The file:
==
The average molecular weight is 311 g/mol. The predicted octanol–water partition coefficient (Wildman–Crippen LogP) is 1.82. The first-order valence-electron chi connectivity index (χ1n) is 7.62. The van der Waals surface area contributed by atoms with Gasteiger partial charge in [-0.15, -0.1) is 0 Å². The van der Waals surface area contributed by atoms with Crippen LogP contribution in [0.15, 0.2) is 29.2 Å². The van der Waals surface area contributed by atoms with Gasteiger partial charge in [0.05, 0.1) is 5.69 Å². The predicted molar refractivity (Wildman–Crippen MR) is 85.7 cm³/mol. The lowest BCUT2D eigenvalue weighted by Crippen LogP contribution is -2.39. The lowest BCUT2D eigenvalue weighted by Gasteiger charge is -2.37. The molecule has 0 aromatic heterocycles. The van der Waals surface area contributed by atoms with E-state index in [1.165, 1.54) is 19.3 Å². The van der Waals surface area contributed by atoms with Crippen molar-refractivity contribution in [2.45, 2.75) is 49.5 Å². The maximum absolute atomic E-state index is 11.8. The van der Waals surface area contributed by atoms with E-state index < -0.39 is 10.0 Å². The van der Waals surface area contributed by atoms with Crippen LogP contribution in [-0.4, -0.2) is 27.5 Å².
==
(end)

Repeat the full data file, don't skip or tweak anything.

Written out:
The average molecular weight is 311 g/mol. The predicted octanol–water partition coefficient (Wildman–Crippen LogP) is 1.82. The first-order valence-electron chi connectivity index (χ1n) is 7.62. The van der Waals surface area contributed by atoms with Gasteiger partial charge in [-0.15, -0.1) is 0 Å². The van der Waals surface area contributed by atoms with Crippen LogP contribution in [0.15, 0.2) is 29.2 Å². The van der Waals surface area contributed by atoms with Gasteiger partial charge in [0.05, 0.1) is 5.69 Å². The predicted molar refractivity (Wildman–Crippen MR) is 85.7 cm³/mol. The lowest BCUT2D eigenvalue weighted by Crippen LogP contribution is -2.39. The lowest BCUT2D eigenvalue weighted by Gasteiger charge is -2.37. The molecule has 0 aromatic heterocycles. The van der Waals surface area contributed by atoms with E-state index in [1.165, 1.54) is 19.3 Å². The van der Waals surface area contributed by atoms with Crippen molar-refractivity contribution in [2.45, 2.75) is 49.5 Å². The maximum absolute atomic E-state index is 11.8. The van der Waals surface area contributed by atoms with E-state index < -0.39 is 10.0 Å². The van der Waals surface area contributed by atoms with Crippen LogP contribution in [-0.4, -0.2) is 27.5 Å².